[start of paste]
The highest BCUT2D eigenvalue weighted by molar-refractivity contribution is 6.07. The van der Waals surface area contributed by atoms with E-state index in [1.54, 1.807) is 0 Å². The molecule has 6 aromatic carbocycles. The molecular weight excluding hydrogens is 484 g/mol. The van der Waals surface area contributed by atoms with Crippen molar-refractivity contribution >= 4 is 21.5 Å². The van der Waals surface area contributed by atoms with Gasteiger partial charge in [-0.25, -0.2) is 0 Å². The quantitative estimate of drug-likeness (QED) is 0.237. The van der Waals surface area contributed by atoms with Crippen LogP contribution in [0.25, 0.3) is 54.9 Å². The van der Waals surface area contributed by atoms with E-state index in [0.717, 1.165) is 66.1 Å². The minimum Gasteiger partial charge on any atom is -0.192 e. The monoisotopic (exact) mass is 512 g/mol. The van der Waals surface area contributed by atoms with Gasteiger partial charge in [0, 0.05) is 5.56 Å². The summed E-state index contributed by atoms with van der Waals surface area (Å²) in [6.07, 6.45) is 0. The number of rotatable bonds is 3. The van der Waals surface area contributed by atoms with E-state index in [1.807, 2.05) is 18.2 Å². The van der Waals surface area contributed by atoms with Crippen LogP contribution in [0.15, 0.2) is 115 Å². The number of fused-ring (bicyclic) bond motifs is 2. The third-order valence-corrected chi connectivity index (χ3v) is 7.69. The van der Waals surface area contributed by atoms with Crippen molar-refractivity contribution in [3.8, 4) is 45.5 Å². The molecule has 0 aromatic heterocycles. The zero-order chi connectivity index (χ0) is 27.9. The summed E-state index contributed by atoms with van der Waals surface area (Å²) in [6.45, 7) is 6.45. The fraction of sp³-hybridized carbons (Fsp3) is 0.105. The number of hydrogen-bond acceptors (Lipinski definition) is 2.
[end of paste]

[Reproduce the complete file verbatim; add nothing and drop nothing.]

The highest BCUT2D eigenvalue weighted by molar-refractivity contribution is 6.07. The van der Waals surface area contributed by atoms with E-state index in [1.54, 1.807) is 0 Å². The molecule has 6 aromatic carbocycles. The molecular weight excluding hydrogens is 484 g/mol. The van der Waals surface area contributed by atoms with Crippen molar-refractivity contribution >= 4 is 21.5 Å². The van der Waals surface area contributed by atoms with Gasteiger partial charge in [-0.25, -0.2) is 0 Å². The quantitative estimate of drug-likeness (QED) is 0.237. The van der Waals surface area contributed by atoms with Crippen LogP contribution in [0.25, 0.3) is 54.9 Å². The van der Waals surface area contributed by atoms with E-state index in [0.717, 1.165) is 66.1 Å². The minimum Gasteiger partial charge on any atom is -0.192 e. The monoisotopic (exact) mass is 512 g/mol. The van der Waals surface area contributed by atoms with Gasteiger partial charge in [0, 0.05) is 5.56 Å². The summed E-state index contributed by atoms with van der Waals surface area (Å²) in [6.07, 6.45) is 0. The number of rotatable bonds is 3. The van der Waals surface area contributed by atoms with E-state index in [1.807, 2.05) is 18.2 Å². The van der Waals surface area contributed by atoms with Crippen LogP contribution in [0.15, 0.2) is 115 Å². The number of fused-ring (bicyclic) bond motifs is 2. The third-order valence-corrected chi connectivity index (χ3v) is 7.69. The van der Waals surface area contributed by atoms with Crippen molar-refractivity contribution in [3.8, 4) is 45.5 Å². The molecule has 0 aromatic heterocycles. The zero-order chi connectivity index (χ0) is 27.9. The summed E-state index contributed by atoms with van der Waals surface area (Å²) in [6.45, 7) is 6.45. The fraction of sp³-hybridized carbons (Fsp3) is 0.105. The number of hydrogen-bond acceptors (Lipinski definition) is 2.